Joseph Gordon Dobson

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Joseph Gordon Dobson
William C Dobson's Son


The documents below are PDF or jpeg. You'll need Acrobat Reader to view the PDF files.

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Joseph G Dobson forms
Uniform numbers
Baseball card list
Baseball Memorabilia
These are the different team logos Joe played with during his 14 year career

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Cleveland Indians 1940-1950 4050indians.gif (3026 bytes)
Boston Red Sox
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Boston Red Sox
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Chicago White Sox 1950s 50whitesox.gif (2040 bytes)

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Joe with the Indians

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Joe with the Indians

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Joe in Action

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Joe in Action

Joseph Gordon Dobson was born in Durant, Oklahoma, on Jan 20, 1917 to the parents of   William Chambers and Lura Eliza Dobson. Joe was the youngest of 14 children. At the age of nine, he lost his thumb and left forefinger playing with a dynamite cap.





more to come....

Joe Dobson's Baseball Career

Joe Dobson - Pitcher Right-handed - 6ft, 2inch, 185lbs - An outstanding pitcher with pinpoint control, Dobson used his sharp-breaking curve ball to mystify AL hitters. He was one of the top pitchers of his day. He posted a sparkling 137-103 lifetime W/L record, hurled 22 career shutouts and pitched in over 2,000 innings.

Joe began his major league career in 1939 mainly as a relief pitcher with the Cleveland Indians. He was traded to Boston in 1941 and joined the starting rotation.

Armed with a sharp-breaking curve ball Dobson went a compelling 12-5 in '41, completing 7-of-18 starts, and pitched 134 1/3 innings in 27 games. In '42 he had a 11-9 record and a
3.30 ERA in 182 2/3 innings, pitched 3 shutouts, completed 10-of-23 starts and surrendered just 9 homers all season. His W/L record slipped to 7-11in '43, but he did post a fine 3.12 ERA and then spent the next two years in the military during the war.

At age 26, Joe spent the entire 1944 & 1945 seasons in the Military serving our country during World War II. Dobson returned to the Red Sox in 1946 and helped the team win the pennant by going 13-7, 3.24 ERA in 32 games, completing 9-of-24 starts with one shutout.

Joe's pitching carried the Red Sox into the 1946 World Series against the Cardinals. He hurled 12 2/3 scoreless inning in the World Series and winning Game 5 hurling a 4-hitter in leading Red Sox to a 6-3 victory. (the three Cardinal runs were unearned) 

The crafty, 6'2", 185-pounder curve ball specialist had a career best 18 wins in 1947, going 18-8 with a nice 2.95 ERA and scattered just 203 hits in 228 2/3 innings, striking out 110 batters while walking 73 and completed a career-best 15-of-31 starts, one shutout and picked up one save in two relief appearances. His resounding 18-8 record in 31 starts was the second highest winning percentage in the AL, .692 pct, trailing only Yankee ace Allie Reynolds.

From 1948-1950, Joe Dobson went 16-10, 14-12, and 15-10 and was then traded to the Chicago White Sox 1951

The control pitcher was 7-6 for the White Sox in '51 and helped the team with a fine 14-10, 2.51 ERA in '52, fanning 101 batters while issuing only 60 walks, and allowing just 164 hits in 200 2/3 innings, pitched three shutouts and completed 11-of-25 starts. He pitched 100 1/3 innings for the ChicSox in '53 and was 5-5 W/L.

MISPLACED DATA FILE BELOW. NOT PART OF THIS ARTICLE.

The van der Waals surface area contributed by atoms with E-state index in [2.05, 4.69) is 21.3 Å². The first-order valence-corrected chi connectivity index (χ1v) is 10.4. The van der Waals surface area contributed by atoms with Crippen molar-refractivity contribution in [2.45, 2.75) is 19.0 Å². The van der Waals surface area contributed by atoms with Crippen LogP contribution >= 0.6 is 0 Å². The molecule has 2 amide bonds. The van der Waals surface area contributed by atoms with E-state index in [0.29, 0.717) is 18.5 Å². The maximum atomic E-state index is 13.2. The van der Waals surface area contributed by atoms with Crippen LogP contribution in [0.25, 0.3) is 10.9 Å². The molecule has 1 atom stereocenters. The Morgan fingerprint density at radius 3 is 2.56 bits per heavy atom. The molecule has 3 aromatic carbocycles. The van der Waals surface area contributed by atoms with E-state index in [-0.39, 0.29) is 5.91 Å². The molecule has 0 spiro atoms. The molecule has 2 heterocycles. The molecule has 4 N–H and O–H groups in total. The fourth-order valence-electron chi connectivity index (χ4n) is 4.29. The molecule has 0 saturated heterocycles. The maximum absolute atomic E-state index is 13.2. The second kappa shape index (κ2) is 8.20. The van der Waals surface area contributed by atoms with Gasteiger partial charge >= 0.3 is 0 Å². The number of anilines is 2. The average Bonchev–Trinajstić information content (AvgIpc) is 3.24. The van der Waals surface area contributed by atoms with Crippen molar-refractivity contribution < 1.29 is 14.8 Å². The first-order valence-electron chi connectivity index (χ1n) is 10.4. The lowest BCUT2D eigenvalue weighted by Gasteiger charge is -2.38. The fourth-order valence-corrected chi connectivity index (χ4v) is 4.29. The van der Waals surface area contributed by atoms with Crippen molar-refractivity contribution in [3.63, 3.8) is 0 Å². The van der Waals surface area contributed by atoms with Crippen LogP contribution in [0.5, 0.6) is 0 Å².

Joe Dobson career: 137-103 record, 3.62 ERA, 414G, 273GS, 112GC, 22 Shutouts, 18 Saves, 2048 Hits in 2,170 IP, 992Ks, 851 Walks and a fine .250 opponents batting

Joe Dobson was one of baseballs' winningest pitchers during the 1940's and seemed to win the big games with his fine pin-point control. The well-liked Dobson was a model of endurance in his long 14-year major league career. He started over 20 games for nine straight seasons and worked over 200 innings in five different seasons, 1947-1950, 1952 while putting together his career 137-103 W/L.


From Ted William's Book  "My Turn at Bat"

Now, the second thing that worked in my favor that year was an injury. I had chipped a
bone in my ankle sliding into second base about the second week of spring training and
for the first two weeks of the season I did nothing but pinch-hit. The early season was
never my time of year anyway. It's cold in Boston, you have a lot of chilling, adverse
hitting winds. I never hit as well in cold weather as I did in dead of the summer. Never.
And, and, we had gotten Joe Dobson from Cleveland in a trade.

Dobson wasn't pitching regularly for us, so every day we'd go out and he'd throw me
batting practice. We'd make games out of it -- "OK, Joe, ninth inning at Detroit, bases
loaded, two out," and so forth. I got the most batting practice of my life, and the best,
because Dobson had a hell of a curve and a good overhand fastball, and he always bore
down. Every day that his arm would hold out, and the blisters on my hands would hold
out, we'd go out there like it was all out war, one-on-one.

Well, for me it was great fun, and I was about as sharp as I could ever be. My hands
were good and callused. First I'd get the blisters, then the calluses would start growing,
real big, hard ugly calluses. I'd bet if you checked today you'd find most hitters don't
develop calluses like they used to. They wear golf gloves, and they don't hit that much.
So I began to pinch-hit, and almost everything I touched was a line drive. When I finally
got back into the lineup, the weather had turned warm, and I mean I got off to a flying



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